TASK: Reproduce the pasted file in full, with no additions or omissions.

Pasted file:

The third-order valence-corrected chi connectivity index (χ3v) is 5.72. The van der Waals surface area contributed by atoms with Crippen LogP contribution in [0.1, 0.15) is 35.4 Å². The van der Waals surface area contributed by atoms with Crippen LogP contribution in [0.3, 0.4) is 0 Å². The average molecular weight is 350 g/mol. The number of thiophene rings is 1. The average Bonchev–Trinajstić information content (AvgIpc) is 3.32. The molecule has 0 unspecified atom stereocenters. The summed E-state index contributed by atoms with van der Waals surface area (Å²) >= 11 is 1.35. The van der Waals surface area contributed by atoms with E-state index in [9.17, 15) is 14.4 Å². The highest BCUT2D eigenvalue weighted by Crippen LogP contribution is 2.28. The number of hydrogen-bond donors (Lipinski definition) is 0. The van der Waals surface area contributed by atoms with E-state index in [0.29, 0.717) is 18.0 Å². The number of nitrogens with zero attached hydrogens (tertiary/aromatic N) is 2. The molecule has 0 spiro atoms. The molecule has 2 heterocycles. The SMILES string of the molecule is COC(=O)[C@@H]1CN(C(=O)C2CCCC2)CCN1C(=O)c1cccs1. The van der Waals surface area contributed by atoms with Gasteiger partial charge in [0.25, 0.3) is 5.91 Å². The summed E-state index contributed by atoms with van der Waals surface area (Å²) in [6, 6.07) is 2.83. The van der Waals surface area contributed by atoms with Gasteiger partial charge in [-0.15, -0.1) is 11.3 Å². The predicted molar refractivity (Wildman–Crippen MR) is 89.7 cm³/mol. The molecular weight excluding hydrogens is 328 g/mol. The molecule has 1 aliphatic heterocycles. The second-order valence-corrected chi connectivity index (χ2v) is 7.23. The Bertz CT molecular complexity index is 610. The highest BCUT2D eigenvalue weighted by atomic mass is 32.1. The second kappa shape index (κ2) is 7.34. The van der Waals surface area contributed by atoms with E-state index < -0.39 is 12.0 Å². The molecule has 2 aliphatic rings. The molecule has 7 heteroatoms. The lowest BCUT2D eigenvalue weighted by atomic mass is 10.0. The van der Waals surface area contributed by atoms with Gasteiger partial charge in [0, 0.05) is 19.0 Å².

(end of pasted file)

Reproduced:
The third-order valence-corrected chi connectivity index (χ3v) is 5.72. The van der Waals surface area contributed by atoms with Crippen LogP contribution in [0.1, 0.15) is 35.4 Å². The van der Waals surface area contributed by atoms with Crippen LogP contribution in [0.3, 0.4) is 0 Å². The average molecular weight is 350 g/mol. The number of thiophene rings is 1. The average Bonchev–Trinajstić information content (AvgIpc) is 3.32. The molecule has 0 unspecified atom stereocenters. The summed E-state index contributed by atoms with van der Waals surface area (Å²) >= 11 is 1.35. The van der Waals surface area contributed by atoms with E-state index in [9.17, 15) is 14.4 Å². The highest BCUT2D eigenvalue weighted by Crippen LogP contribution is 2.28. The number of hydrogen-bond donors (Lipinski definition) is 0. The van der Waals surface area contributed by atoms with E-state index in [0.29, 0.717) is 18.0 Å². The number of nitrogens with zero attached hydrogens (tertiary/aromatic N) is 2. The molecule has 0 spiro atoms. The molecule has 2 heterocycles. The SMILES string of the molecule is COC(=O)[C@@H]1CN(C(=O)C2CCCC2)CCN1C(=O)c1cccs1. The van der Waals surface area contributed by atoms with Gasteiger partial charge in [0.25, 0.3) is 5.91 Å². The summed E-state index contributed by atoms with van der Waals surface area (Å²) in [6, 6.07) is 2.83. The van der Waals surface area contributed by atoms with Gasteiger partial charge in [-0.15, -0.1) is 11.3 Å². The predicted molar refractivity (Wildman–Crippen MR) is 89.7 cm³/mol. The molecular weight excluding hydrogens is 328 g/mol. The molecule has 1 aliphatic heterocycles. The second-order valence-corrected chi connectivity index (χ2v) is 7.23. The Bertz CT molecular complexity index is 610. The highest BCUT2D eigenvalue weighted by atomic mass is 32.1. The second kappa shape index (κ2) is 7.34. The van der Waals surface area contributed by atoms with E-state index < -0.39 is 12.0 Å². The molecule has 2 aliphatic rings. The molecule has 7 heteroatoms. The lowest BCUT2D eigenvalue weighted by atomic mass is 10.0. The van der Waals surface area contributed by atoms with Gasteiger partial charge in [0, 0.05) is 19.0 Å².